When Big Donahue Lake first freezes each fall, students at Conserve School don life jackets and close-toed water shoes, and submerge in the lake's frigid waters. CS19 joined the ranks, taking the polar plunge after a full day of Earth Fest workshops. After the workshops ended and the sun was beginning to set, students descended upon the LRC, towels in hand, and nervous excitement in the air.
Big Donahue Lake had frozen over almost completely the night before Earth Fest, as the overnight low marked a chilling 3 degrees Fahrenheit. To access the frozen lake, Teaching Fellow Paul Karpinski, Assistant Director of Student Life Donelle Scaffidi, and I took out a rowboat earlier in the afternoon. Using a variety of tools, including ice saws, spuds, and a shovel, we cleared the ice from a small area near the boat launch, just big enough for three students to plunge together. After taking the plunge, once or several times, students returned to the Lowenwood Recreation Center (LRC) for hot showers, dry clothes, snacks, and hot drinks.
The polar plunge is a celebration of the arrival of winter. In Wisconsin’s Northwoods, winter brings chilling temperatures reaching 40 below zero Fahrenheit, short days with the sun lazing low on the horizon, and feet upon feet of lake effect snow. At Conserve School, we spend time embracing all that winter has to offer. Many of us enjoy winter by skiing the campus trails, ice skating on Big Donahue Lake, and venturing into the neighboring Sylvania Wilderness to observe wildlife tracks. Others enjoy trying to howl for wolves at night, cozying up to a fire, reveling in the silence of the woods, and the wondrous starry skies over Big Bateau Lake.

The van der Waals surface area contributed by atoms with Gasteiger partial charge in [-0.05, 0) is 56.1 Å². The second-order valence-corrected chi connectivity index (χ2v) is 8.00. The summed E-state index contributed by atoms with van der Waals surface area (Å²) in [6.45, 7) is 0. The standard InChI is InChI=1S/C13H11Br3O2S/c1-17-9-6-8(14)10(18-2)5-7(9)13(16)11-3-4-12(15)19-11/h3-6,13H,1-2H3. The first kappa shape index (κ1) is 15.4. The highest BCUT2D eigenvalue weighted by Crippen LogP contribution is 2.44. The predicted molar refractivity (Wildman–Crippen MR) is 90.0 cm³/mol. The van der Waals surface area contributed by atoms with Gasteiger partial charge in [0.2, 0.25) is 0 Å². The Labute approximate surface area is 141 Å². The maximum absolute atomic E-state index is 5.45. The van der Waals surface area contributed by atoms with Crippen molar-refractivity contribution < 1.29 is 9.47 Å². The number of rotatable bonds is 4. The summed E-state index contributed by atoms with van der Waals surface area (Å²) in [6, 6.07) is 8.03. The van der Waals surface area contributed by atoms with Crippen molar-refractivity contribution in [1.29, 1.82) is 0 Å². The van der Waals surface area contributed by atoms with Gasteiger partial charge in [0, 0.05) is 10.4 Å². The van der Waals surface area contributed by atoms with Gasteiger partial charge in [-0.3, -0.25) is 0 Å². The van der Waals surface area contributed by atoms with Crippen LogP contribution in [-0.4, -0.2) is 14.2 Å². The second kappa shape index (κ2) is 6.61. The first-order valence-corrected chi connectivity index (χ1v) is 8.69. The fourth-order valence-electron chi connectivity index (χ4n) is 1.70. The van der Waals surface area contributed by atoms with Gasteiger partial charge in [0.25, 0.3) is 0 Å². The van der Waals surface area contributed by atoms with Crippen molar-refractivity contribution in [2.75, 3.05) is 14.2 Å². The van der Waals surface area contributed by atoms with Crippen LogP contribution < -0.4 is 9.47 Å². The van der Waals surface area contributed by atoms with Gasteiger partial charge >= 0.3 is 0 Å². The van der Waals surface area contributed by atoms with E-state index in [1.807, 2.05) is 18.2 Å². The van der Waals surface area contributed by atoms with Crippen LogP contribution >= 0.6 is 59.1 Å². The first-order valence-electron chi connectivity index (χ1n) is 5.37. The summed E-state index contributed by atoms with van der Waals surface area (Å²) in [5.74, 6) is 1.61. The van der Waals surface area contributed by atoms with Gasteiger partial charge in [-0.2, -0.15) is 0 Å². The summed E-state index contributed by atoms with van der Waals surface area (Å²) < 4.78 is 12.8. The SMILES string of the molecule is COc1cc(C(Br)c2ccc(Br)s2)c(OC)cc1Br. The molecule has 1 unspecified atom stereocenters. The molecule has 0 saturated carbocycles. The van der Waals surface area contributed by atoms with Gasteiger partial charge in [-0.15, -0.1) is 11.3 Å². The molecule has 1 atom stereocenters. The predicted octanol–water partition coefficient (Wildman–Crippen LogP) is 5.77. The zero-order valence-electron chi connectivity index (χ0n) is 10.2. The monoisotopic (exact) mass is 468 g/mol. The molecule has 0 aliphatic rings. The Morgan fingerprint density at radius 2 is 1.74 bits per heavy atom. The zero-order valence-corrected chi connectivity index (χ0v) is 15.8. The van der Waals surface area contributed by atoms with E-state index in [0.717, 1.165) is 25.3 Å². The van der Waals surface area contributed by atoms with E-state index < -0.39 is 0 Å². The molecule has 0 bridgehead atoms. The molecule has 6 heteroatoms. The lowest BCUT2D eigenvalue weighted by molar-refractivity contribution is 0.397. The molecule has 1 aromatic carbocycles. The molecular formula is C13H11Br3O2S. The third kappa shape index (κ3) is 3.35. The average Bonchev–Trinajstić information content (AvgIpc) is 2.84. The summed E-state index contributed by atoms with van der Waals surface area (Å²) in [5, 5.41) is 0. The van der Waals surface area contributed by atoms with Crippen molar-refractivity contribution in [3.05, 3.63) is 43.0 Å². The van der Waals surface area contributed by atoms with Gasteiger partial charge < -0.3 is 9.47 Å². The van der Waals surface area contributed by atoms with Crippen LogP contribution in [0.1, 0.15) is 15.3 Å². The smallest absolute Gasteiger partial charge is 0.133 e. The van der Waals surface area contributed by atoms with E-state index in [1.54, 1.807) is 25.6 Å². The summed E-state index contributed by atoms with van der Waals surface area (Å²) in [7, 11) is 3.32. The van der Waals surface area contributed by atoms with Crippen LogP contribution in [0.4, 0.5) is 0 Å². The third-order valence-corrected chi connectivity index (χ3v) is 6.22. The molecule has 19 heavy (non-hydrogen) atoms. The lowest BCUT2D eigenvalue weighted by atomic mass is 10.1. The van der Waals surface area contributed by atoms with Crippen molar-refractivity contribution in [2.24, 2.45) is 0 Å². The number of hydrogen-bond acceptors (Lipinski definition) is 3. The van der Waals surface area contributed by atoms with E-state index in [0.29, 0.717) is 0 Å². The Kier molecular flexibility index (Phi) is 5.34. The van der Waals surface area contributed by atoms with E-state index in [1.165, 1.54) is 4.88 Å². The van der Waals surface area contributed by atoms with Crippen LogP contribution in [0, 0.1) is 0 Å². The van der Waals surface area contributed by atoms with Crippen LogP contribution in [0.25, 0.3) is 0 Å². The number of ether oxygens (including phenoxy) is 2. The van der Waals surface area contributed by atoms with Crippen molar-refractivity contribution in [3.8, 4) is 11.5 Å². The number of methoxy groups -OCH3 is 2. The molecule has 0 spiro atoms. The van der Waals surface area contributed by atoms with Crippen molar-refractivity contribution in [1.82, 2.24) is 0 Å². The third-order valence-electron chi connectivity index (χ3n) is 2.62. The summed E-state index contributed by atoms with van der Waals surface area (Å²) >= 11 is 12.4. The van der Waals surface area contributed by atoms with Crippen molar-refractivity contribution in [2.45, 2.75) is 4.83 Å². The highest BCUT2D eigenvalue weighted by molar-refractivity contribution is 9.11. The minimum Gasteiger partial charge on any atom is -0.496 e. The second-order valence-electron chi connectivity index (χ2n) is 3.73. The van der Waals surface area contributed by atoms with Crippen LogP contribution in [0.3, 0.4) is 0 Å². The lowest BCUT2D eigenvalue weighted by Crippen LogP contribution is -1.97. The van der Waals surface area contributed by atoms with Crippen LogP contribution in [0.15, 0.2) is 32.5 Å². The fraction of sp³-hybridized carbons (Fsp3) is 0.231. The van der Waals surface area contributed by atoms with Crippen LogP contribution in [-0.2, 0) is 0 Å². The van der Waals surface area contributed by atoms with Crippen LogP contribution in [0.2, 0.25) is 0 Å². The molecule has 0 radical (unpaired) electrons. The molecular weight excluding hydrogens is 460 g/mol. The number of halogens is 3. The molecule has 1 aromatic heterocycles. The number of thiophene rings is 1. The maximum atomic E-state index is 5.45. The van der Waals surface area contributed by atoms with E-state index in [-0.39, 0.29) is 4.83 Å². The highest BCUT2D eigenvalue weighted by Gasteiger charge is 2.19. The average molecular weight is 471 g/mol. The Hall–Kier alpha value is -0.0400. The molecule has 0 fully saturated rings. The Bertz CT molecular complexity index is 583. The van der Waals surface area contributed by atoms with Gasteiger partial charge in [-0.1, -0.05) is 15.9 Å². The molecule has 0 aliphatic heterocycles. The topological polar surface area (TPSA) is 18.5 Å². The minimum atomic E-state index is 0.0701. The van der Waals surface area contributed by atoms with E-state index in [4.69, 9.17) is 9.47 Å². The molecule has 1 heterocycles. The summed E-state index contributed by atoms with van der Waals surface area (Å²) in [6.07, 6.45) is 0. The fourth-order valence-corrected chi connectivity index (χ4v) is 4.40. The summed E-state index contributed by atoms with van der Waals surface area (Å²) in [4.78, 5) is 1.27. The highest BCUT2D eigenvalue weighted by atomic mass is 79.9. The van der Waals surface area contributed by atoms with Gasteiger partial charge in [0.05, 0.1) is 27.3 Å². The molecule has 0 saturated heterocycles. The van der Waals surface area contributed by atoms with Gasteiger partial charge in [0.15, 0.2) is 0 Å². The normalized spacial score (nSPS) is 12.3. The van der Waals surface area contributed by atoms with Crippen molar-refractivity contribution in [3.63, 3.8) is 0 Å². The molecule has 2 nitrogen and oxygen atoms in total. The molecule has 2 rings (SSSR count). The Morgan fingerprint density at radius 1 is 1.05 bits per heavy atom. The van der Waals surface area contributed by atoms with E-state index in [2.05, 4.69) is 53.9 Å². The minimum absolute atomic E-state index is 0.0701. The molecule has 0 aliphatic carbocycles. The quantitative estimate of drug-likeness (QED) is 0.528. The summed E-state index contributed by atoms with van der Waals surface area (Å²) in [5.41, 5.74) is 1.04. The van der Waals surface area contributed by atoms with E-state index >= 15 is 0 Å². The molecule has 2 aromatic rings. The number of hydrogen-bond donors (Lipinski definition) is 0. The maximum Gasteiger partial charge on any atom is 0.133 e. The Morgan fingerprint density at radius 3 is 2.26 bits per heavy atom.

Winter is an invitation to slow down, and to be grateful for all that is in our lives. I leave you with one of my favorite quotes about winter by poet Mary Oliver:
"Snow was falling,
so much like stars
filling the dark trees
that one could easily imagine
its reason for being was nothing more
Photos contributed by Alex, CS19 (Fall 2019), Loveland, OH.
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